3. Briefly stated facts of the case are that assessee, i.e., M/s Pesak Ventures Ltd., a limited liability company, was incorporated in Cyprus on 23/01/2008 under the Cyprus Companies Law, as a wholly-owned subsidiary of the “Dinesh SA Investments LLC”. The principal activity of the company was of holding the investment in Indian incorporated companies engaged in real estate sector as venture capital organization. The assessee i.e. M/s Pesak Ventures Ltd., was a tax resident of Cyprus, holding valid tax residency certificate The assessee filed return of income on 28/11/2012, declaring nil income. The case was selected for scrutiny on the basis of Form No. 3CEB submitted by the assessee, wherein transaction with Associated Enterprises (AEs) is found to be more than Rs. 15 crores. The case was selected for scrutiny and notice under section 143(2) of the Income-tax Act, 1961 (in short ‘the Act’) was issued to the assessee. In response Authorized Representative of the assessee appeared before the Assessing Officer from time to time. In view of the International transactions entered into by the assessee with Associated Enterprises, the matter of determining arm’s length price of the International transaction was referred to the Ld. Transfer Pricing Officer (TPO). The Ld. TPO in his order dated 27/01/2016 determined valuation of Compulsory Convertible Debentures (CCD) sold by the assessee to its AE at Rs.83,02,98,000/-as against valuation of the CCD shown by the assessee at Rs.74,60,00,000/-, resulting in a gain of Rs.8,42,98,000/-as against loss declared by the assessee at Rs.16,35,75,420/-. In the draft assessment order dated 29.03.2016 issued by the Ld. Assessing Officer included the upward adjustment of Rs.24,78,73,420/- proposed by the Ld. TPO. Against the draft assessment order, objections were filed before the Ld. DRP. The Ld. DRP in its direction dated 20/12/2016 has mentioned that in October, 2012, the company decided to close down its operation. The company was finally liquidated and wound up on 20/05/2013. The holding company “M/s. Dinesh SA Investments LLC” was also wound up in December, 2015. The Ld. DRP has further mentioned that M/s. SUN Apollo India Real Estate Fund LLC (SAIRL), a company incorporated under the laws of Mauritius was the ultimate shareholder of the company, as it was the holding company of M/s Dinesh SA Investments LLC. Various objections raised before the Ld. DRP were rejected by way of directions issued dated 23/12/2016. The Assessing Officer, pursuant to the direction issued by the Ld. DRP, passed the final assessment order under section 143(3) read with section 144C(13) on 30/01/2017. Aggrieved with the said order, an appeal has been filed before the Tribunal.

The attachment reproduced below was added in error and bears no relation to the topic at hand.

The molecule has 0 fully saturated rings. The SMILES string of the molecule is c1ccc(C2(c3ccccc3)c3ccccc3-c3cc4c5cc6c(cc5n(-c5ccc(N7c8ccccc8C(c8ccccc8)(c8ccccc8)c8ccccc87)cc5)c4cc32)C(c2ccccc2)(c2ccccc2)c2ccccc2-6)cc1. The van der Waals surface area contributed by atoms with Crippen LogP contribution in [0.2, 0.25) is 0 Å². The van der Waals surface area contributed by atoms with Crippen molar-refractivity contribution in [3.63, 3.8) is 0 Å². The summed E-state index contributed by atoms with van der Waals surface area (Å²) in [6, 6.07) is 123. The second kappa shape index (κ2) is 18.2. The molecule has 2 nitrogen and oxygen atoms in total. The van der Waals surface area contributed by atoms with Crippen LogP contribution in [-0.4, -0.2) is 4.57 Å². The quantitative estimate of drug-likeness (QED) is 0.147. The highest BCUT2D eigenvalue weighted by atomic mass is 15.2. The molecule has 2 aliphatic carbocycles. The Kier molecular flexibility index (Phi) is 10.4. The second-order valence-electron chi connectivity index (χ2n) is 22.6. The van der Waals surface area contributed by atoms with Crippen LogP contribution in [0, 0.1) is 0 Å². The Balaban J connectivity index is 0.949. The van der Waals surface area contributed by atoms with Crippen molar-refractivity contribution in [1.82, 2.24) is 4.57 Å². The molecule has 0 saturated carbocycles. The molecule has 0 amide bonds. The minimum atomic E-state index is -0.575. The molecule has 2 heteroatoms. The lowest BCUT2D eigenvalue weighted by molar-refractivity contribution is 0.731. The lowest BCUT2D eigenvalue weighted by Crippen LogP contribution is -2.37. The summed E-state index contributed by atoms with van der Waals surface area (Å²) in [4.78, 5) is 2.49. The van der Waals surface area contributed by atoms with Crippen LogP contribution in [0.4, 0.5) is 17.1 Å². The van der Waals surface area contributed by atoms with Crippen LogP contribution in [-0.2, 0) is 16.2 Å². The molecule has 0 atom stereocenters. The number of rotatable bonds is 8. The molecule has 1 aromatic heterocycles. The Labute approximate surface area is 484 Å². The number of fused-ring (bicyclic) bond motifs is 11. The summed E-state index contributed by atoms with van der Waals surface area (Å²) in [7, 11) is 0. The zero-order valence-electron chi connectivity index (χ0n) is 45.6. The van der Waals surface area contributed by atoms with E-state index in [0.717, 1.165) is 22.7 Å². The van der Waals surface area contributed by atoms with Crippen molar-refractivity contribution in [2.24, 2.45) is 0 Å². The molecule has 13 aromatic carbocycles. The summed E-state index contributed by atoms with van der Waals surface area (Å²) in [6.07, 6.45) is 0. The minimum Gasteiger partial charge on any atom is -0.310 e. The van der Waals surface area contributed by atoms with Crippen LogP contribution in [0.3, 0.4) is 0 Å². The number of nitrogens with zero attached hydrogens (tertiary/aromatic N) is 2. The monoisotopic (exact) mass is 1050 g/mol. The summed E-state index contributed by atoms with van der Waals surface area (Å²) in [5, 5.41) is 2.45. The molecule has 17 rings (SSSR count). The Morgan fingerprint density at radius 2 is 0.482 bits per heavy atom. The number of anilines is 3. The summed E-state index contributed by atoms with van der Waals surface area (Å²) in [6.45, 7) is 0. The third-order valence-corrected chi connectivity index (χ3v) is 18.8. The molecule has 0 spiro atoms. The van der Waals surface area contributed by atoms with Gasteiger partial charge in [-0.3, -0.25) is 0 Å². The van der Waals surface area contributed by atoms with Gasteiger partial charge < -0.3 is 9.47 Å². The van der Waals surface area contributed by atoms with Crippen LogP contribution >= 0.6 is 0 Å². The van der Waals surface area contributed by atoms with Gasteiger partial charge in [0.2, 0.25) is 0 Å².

4. Before us, the Ld. counsel first addressed the Ground No. 1 of the appeal and submitted that assessment order/directions of the Ld. DRP are null and void as the same have been made on non-existent entity as on the date of issuance of orders/directions. The Ld. counsel submitted that the assessee stands wound up in view of its voluntarily winding up in terms of dissolution certificate dated 24/05/2013 issued by the Department of Registrar of companies and official receiver, Cyprus.